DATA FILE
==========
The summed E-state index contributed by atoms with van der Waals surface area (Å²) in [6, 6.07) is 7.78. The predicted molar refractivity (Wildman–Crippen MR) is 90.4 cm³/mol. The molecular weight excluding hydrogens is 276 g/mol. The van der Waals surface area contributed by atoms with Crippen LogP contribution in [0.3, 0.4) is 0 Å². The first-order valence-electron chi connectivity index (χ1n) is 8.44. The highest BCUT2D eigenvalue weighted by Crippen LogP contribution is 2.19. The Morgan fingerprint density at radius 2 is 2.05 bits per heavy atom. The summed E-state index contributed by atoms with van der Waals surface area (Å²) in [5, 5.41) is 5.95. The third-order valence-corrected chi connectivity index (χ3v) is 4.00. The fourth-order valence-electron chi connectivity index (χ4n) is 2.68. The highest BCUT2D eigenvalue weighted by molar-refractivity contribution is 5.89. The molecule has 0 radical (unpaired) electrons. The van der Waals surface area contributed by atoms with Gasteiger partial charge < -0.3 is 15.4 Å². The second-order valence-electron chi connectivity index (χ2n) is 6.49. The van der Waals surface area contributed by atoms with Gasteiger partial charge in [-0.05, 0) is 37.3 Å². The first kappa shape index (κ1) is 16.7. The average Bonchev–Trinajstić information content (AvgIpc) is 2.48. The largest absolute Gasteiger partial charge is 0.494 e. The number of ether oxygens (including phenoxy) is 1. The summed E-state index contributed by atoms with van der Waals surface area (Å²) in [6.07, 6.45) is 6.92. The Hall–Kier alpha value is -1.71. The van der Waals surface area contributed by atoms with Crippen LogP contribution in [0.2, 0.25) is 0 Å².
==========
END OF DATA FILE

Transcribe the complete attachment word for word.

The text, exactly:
The summed E-state index contributed by atoms with van der Waals surface area (Å²) in [6, 6.07) is 7.78. The predicted molar refractivity (Wildman–Crippen MR) is 90.4 cm³/mol. The molecular weight excluding hydrogens is 276 g/mol. The van der Waals surface area contributed by atoms with Crippen LogP contribution in [0.3, 0.4) is 0 Å². The first-order valence-electron chi connectivity index (χ1n) is 8.44. The highest BCUT2D eigenvalue weighted by Crippen LogP contribution is 2.19. The Morgan fingerprint density at radius 2 is 2.05 bits per heavy atom. The summed E-state index contributed by atoms with van der Waals surface area (Å²) in [5, 5.41) is 5.95. The third-order valence-corrected chi connectivity index (χ3v) is 4.00. The fourth-order valence-electron chi connectivity index (χ4n) is 2.68. The highest BCUT2D eigenvalue weighted by molar-refractivity contribution is 5.89. The molecule has 0 radical (unpaired) electrons. The van der Waals surface area contributed by atoms with Gasteiger partial charge < -0.3 is 15.4 Å². The second-order valence-electron chi connectivity index (χ2n) is 6.49. The van der Waals surface area contributed by atoms with Gasteiger partial charge in [-0.05, 0) is 37.3 Å². The first kappa shape index (κ1) is 16.7. The average Bonchev–Trinajstić information content (AvgIpc) is 2.48. The largest absolute Gasteiger partial charge is 0.494 e. The number of ether oxygens (including phenoxy) is 1. The summed E-state index contributed by atoms with van der Waals surface area (Å²) in [6.07, 6.45) is 6.92. The Hall–Kier alpha value is -1.71. The van der Waals surface area contributed by atoms with Crippen LogP contribution in [0.2, 0.25) is 0 Å².